I always think it a little ironic the national symbol of the USA is the eagle, same as Germany (Third Reich influence)- kind of at odds somewhat in one being "Land of the Free" and tother land of the "Do as we Do or F-off" attitude. ;)


  2. Francine : Thanks for the inspiring new about the romance blogger -- it wasn't you, was it?

    Yes, dreams are elusive, but nonetheless real because of that. A mirage has gotten many a lost soul who followed it across the desert.

    Yes, the eagle was also the symbol of the ancient Roman Empire. Still, I can understand why America's founding fathers picked it. Benjamin Franklin wanted the turkey, if you can believe that!

    Native Americans have long looked at the eagle as a symbol of freedom, courage, and renewal (eagles have extraordinarily long life spans.) So our Founding Fathers were thinking of those qualities when they picked the eagle as our National Symbol : Freedom. Courage. Renewal.

    Not bad goals for a nation to shoot for. I, for one, am leary of any nation's leaders. The lust for power twists even the finest men who give in to it.

    Thanks for the insightful comment. I always look forward to your visits. My best to you as well, Roland

  3. Thank you for an inspiring post. Never give up. Never give in. No matter how many times we fall on our face. Or tush. Or have to crawl. Keep going. Keep on keeping on.

    Loved the video and saved it in my youtube favs.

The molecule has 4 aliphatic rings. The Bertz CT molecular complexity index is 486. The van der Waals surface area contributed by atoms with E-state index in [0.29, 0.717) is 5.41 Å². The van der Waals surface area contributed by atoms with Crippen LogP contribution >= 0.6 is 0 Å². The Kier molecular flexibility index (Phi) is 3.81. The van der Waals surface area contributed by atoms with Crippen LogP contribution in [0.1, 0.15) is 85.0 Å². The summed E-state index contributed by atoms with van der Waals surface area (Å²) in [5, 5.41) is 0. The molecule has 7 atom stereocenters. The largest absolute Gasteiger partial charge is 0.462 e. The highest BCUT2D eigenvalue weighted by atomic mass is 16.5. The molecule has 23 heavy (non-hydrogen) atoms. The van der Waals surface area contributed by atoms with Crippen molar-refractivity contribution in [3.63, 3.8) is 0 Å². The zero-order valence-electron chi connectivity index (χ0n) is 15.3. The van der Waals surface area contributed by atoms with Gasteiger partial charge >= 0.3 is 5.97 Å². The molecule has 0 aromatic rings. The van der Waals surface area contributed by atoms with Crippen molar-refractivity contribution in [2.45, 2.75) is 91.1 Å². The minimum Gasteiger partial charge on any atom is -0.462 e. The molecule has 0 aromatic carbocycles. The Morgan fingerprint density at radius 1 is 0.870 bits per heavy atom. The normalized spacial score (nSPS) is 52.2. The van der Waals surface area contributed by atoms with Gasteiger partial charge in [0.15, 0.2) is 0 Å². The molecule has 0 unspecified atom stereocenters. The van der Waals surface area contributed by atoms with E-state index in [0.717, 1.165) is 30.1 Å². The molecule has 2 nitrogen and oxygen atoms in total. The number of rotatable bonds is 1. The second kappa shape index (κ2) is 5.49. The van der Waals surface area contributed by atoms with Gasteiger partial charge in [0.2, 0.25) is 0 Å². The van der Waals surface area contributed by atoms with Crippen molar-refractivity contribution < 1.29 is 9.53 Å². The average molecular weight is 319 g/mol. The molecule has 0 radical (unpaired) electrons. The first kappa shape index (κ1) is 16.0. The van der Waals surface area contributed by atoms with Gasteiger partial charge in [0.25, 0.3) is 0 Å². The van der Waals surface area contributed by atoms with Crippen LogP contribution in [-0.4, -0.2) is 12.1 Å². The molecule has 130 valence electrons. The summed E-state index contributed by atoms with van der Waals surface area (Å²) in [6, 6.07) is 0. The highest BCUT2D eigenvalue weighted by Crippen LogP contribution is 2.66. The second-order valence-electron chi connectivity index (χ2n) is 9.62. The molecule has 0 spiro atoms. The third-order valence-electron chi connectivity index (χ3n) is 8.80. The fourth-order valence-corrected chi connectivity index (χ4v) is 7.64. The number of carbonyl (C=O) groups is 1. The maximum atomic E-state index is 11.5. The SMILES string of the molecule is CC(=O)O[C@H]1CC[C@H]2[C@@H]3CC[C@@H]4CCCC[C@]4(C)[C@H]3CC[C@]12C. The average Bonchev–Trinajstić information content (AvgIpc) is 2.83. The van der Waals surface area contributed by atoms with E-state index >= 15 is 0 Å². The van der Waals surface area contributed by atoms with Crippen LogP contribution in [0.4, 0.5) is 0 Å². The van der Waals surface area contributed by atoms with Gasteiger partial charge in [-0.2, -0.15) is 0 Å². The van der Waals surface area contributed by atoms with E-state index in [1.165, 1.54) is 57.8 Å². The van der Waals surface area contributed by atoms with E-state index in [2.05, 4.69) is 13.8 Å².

4. Wow, I knew the origin of MGM but I didn't know the 'rest of the story.' I love Tony Goldwyn, the great(?) grandson. What a remarkable journey Mr. G took. (I can't pronounce his name, or even try to spell it!)

    A great selection for an example of not giving up. Never say die! Never surrender! My new motto.

    BTW, I just LOVE the Secret Life of Walter Mitty!

  5. Our dreams are all we really have, at the end of the day, and likely all that immigrants could take with them when fleeing the old country.
    Determination is often lacking in this day and age, but holding on to our dreams can often get us over the rough spots in life.

  6. Everyone : Thank you. I wish I had the time to respond to each of you right now, but I am at work, just sitting down to take in a breath. I'm eye-deep in filtering blood and taking bacterial samples, and also on first call. And I'm on solo duty all day, too. Whew!

    I appreciate the time it took you guys to write. It means a lot. Although GALAXY QUEST was a comedy, I believe in its motto : Never Surrender. Never Give Up.

  7. Cinette : At last, some breathing room -- all of 10 minutes. LOL. You are so right. William James, the father of American Psychiatry, said that the attitude with which we begin a project determines its success or failure.

    Words Crafter : Secret confession time. I am Walter Mitty -- just don't tell anyone!

    Olivia : I really love that video, too. The music, the lyrics, and the outstanding, breath-taking footage. What if J K Rowling had given up on the 10th rejection? Determination is what gives birth to legends, right?

  8. I needed some inspiration today. I'm not giving up my dream but frustrations pile up some days.

  9. Just what I needed to read, Roland. One day I'll sit back and say to someone I know that incredible writer Roland D. Yeomans. I'm sure for Rowling the struggle was worth it all.

    Lisa xx

  10. Wonderful background on MGM. I liked the flow of this.

    You're right of course, fulfilling our dreams can be a struggle, but it is definitely worth the time and effort.

    Hold on to your dreams Roland; keep putting them out there for us. One day, of course, we will have to purchase those thoughts - and that is a fine dream to accomplish.


  11. Well, Danny Kaye was terribly talented....

  12. Words Crafter : Danny Kaye was also a man of great heart who gave to so many world-wide. He showed quite a different and serious side as Ambassador for UNICEF.

  13. Oops, I'm using the work computer so my profile is not showing by my name.